Gerald McCullouch of TV’s CSI: Crime Scene Investigation fame makes an impressive feature film directorial debut starring in Daddy, Dan Via’s deft screen adaptation of the play that brought the duo considerable acclaim a few years back at Hollywood’s Hudson Theatre.
Like the Rick Sparks-directed stage production, Daddy The Movie centers on the silver-foxy Colin (McCullouch) and the not so vulpine Stewart (Via), gay best friends since college despite a hotness disparity that generally leaves Stewart sulking by his lonesome as his bestie tricks with hottie after hottie after hottie.
No wonder then that Stew is considering leaving his teaching post at Pittsburgh’s Carnegie Mellon for warmer SoCal climes, if only to assert his independence from Colin, particularly now that his TV commentator bff has embarked on what looks to be more than a one-hour stand with 21-year-old intern Tee (Jaime Cepero).
True, Colin may already have a thing for young men half his age, but Tee stands out among your run-of-the-mill twink. A drop-dead gorgeous African-American with a lickable North Carolina drawl, Tee’s back story makes him particularly daddy-worthy, the college student having been raised by a gay-hating preacher grandpa following the car crash deaths of his lesbian moms.
Colin and Tee’s ensuing affair not only blurs the lines of professional ethics (though, as Colin points out, Tee isn’t Colin’s intern per se), it generates a rivalry between Tee and Stew for the lion’s share of Colin’s time and attention, Stew continuing to treat Colin’s apartment as his home away from home, Tee complaining vociferously about Stew’s near constant presence in their midst.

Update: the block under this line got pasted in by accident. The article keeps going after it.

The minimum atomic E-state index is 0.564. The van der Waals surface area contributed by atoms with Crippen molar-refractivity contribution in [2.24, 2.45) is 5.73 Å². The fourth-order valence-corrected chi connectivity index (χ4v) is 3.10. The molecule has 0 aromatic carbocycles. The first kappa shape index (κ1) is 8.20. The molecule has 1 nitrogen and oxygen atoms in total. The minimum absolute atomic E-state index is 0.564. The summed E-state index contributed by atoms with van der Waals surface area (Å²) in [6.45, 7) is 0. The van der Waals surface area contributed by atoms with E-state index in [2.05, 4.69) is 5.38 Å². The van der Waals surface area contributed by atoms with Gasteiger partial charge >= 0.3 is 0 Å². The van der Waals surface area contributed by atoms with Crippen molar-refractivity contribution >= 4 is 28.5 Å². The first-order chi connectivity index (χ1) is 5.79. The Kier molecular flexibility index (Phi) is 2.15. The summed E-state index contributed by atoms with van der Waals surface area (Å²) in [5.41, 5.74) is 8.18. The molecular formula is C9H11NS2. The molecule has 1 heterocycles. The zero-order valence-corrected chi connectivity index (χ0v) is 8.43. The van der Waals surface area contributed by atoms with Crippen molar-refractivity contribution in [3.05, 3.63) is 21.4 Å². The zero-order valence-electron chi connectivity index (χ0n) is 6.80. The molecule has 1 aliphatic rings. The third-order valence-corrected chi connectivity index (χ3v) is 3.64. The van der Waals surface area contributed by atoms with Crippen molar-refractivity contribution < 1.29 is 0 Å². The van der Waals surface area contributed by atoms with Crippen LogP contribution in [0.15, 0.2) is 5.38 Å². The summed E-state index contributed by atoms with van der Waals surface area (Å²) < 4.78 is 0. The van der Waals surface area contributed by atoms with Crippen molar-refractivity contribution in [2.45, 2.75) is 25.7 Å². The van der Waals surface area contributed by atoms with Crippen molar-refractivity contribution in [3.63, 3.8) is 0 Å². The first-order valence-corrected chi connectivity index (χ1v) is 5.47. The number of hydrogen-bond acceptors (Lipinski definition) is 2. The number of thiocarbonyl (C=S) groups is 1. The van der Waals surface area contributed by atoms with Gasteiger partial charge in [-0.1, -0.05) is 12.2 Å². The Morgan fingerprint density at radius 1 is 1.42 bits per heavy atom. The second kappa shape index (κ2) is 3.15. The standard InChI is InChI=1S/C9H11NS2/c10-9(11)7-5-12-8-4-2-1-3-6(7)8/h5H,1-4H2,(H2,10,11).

When Stew is offered a more prestigious teaching post at UCLA, Tee sees this as a heaven-sent chance to keep the best friends a continent apart. Stew, on the other hand, considers it his duty to protect his buddy from Tee’s excessive interest in Colin’s family relations and his past, and he begins his own background check on the mysterious young man, the results of which would do Euripides or Sophocles proud.
It’s no easy task turning a three-character play into a film, but Via has accomplished just that.
Yes, Daddy The Play did already have a cinematic feel to it, but McCullouch and his screenwriter costar have opened it up to make Pittsburgh seem almost a featured player, a particularly noteworthy achievement given that only thirty-six hours of a less than two-week shoot were filmed in that city and not in L.A. (Credit cinematographer Svetlana Cvetko, film editor Peggy Davis, production designer Heidi Koleto, and art director Brooks Fairley for this remarkable trompe l’oeil.)
Also, Daddy’s stage-to-screen switch allows screenwriter Via to expand and enrich his play’s third act, leading to a less abrupt, more satisfying denouement.
McCullouch and Via are every bit as terrific on screen as they were at the Hudson, an opposites-attract friendship between an effortlessly sexy man magnet and his prematurely curmudgeonly life sidekick, and Via’s script allows both actors to dig deep as it does the handsome and talented Cepero, as irresistibly likable here as his Ellis proved hiss-worthy on TV’s Smash.
Tamlyn Tomita is a standout among supporting players as Colin’s supportive boss/friend Sharlene; finely delineated cameos are delivered by Mackenzie Astin, Leslie Easterbrook, Deidra Edwards, Scott Henry, Jay Jackson, Mia Matthews, Fred Ochs, Patrick Richwood, Richard Riehle, John Rubinstein, and Brooke Anne Smith; and Matt Crabtree appears delightfully in a DVD deleted-scene extra. (Casting is by Mary-Margaret Kunze.)
Rob Gokee’s musical soundtrack ups the drama and suspense throughout with Corey TuT’s original songs adding to the film’s appeal. Costume designer Sharrelll Marin deserves kudos as well.
I enjoyed Daddy The Play so much back in 2011 that I returned to the Hudson to see it a second time, and I’m guessing that a single viewing of Daddy The Movie will not be enough.
Tee’s not the only one whose heart belongs to Daddy.
June 15, 2016